Things to do
Stockholm’s best under-the-radar museums
The world-famous writer and creator of Pippi Longstocking lived here for more than 60 years, from 1941–2002. The home, with four rooms and a kitchen, looks exactly as it did when Lindgren was still alive. Even her bed, where she used to write in the mornings, is still intact. Pay special attention to the furniture: never one to waste money, a virtue people from Småland are famous for, Lindgren was known to study furniture in Stockholm’s stores and then have similar pieces made by skilled carpenters in her native Småland. Visiting the museum requires booking ahead, which you can do on the website.
Formed like a huge flat iron with large windows covering both sides, this spectacular building offers contemporary art exhibitions and panoramic views over the Barnhusviken bay and neighbouring rail yard. The gallery covers both Swedish and international art. Exhibitions range from ambitious thematic group shows to solo shows where art works are often made specifically for the exhibition. The glass and steel structure was designed by Johan Celsing Arkitektkontor in 2006.
Located in a secluded spot on Bellevue Hill, Carl Eldh’s studio museum is something of a secret even to many locals. The small house is filled to the brim with hundreds of statuettes, busts and sketches by the late sculptor, whose works can be seen all over Stockholm. Among other things, he sculpted the statue of writer August Stringberg in Tegnérlunden. The house itself, featuring a dark brown wooden façade and huge windows to the north to allow light into the studio, is also worth seeing. It was designed in 1919 by Ragnar Östberg, the architect who also drew Stockholm’s beloved City Hall.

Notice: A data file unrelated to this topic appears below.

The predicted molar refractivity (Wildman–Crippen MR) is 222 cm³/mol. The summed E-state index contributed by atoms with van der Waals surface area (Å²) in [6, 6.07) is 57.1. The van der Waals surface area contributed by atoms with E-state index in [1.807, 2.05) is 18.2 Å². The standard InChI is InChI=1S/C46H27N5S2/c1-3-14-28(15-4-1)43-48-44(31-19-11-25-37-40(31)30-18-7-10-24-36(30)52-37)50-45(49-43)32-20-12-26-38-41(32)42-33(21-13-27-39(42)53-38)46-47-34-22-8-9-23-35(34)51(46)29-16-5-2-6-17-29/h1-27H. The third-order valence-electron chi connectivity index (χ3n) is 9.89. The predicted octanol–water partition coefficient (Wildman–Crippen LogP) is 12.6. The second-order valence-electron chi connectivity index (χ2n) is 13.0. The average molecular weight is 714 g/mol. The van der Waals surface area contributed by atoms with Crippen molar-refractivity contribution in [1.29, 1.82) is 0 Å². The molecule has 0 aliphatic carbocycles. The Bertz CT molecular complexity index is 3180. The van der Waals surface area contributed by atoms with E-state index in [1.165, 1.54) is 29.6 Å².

You don’t have to be a kid to appreciate this museum, boasting a rare collection of toys from the 17th century to this day, all presented in a scenic exhibition built by set designers, artists and prop makers. Everything from dolls and comic books to toy cars, board games, miniature figures and much more is showcased in a unique underground location, a 2,500 square-meter former torpedo workshop on the museum island of Skeppsholmen. The toys come from the von Schinkel family collection. All in all, there are over 40,000 items.
This private palace was built in the 1898 and used to belong to the affluent couple Walther and Wilhelmina von Hallwyl. It was donated to the Swedish state in 1920 and left untouched, as a kind of time capsule from that era. Wilhelmina was an avid collector, and thanks to the interior and her collections of art and personal items – including everything from Chinese crockery to Italian cupboards in gold and a slice of the couple’s wedding cake – the house offers a unique glimpse into the lifestyle of the upper class in this era.